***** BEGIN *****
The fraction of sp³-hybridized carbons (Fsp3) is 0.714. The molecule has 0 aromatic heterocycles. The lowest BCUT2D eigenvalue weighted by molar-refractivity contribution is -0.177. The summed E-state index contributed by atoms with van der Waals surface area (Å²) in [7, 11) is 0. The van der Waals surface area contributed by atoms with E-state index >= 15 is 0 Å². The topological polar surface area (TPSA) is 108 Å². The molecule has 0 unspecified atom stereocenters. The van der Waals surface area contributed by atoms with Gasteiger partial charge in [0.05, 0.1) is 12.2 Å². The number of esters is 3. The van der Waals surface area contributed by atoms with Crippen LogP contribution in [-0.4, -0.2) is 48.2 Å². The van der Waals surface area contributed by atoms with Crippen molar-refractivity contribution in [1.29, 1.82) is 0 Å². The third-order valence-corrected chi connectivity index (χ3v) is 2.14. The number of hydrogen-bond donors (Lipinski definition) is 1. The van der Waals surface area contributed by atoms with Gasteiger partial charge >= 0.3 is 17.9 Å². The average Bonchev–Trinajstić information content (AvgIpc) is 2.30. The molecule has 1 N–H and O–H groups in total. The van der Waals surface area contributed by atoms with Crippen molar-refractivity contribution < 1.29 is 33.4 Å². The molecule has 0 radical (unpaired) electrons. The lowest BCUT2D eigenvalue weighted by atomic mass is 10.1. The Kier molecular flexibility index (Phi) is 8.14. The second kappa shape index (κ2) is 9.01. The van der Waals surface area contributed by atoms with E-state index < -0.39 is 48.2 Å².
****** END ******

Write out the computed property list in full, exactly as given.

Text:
The fraction of sp³-hybridized carbons (Fsp3) is 0.714. The molecule has 0 aromatic heterocycles. The lowest BCUT2D eigenvalue weighted by molar-refractivity contribution is -0.177. The summed E-state index contributed by atoms with van der Waals surface area (Å²) in [7, 11) is 0. The van der Waals surface area contributed by atoms with E-state index >= 15 is 0 Å². The topological polar surface area (TPSA) is 108 Å². The molecule has 0 unspecified atom stereocenters. The van der Waals surface area contributed by atoms with Gasteiger partial charge in [0.05, 0.1) is 12.2 Å². The number of esters is 3. The van der Waals surface area contributed by atoms with Crippen LogP contribution in [-0.4, -0.2) is 48.2 Å². The van der Waals surface area contributed by atoms with Crippen molar-refractivity contribution in [1.29, 1.82) is 0 Å². The third-order valence-corrected chi connectivity index (χ3v) is 2.14. The number of hydrogen-bond donors (Lipinski definition) is 1. The van der Waals surface area contributed by atoms with Gasteiger partial charge >= 0.3 is 17.9 Å². The average Bonchev–Trinajstić information content (AvgIpc) is 2.30. The molecule has 1 N–H and O–H groups in total. The van der Waals surface area contributed by atoms with Crippen molar-refractivity contribution < 1.29 is 33.4 Å². The molecule has 0 radical (unpaired) electrons. The lowest BCUT2D eigenvalue weighted by atomic mass is 10.1. The Kier molecular flexibility index (Phi) is 8.14. The second kappa shape index (κ2) is 9.01. The van der Waals surface area contributed by atoms with E-state index < -0.39 is 48.2 Å².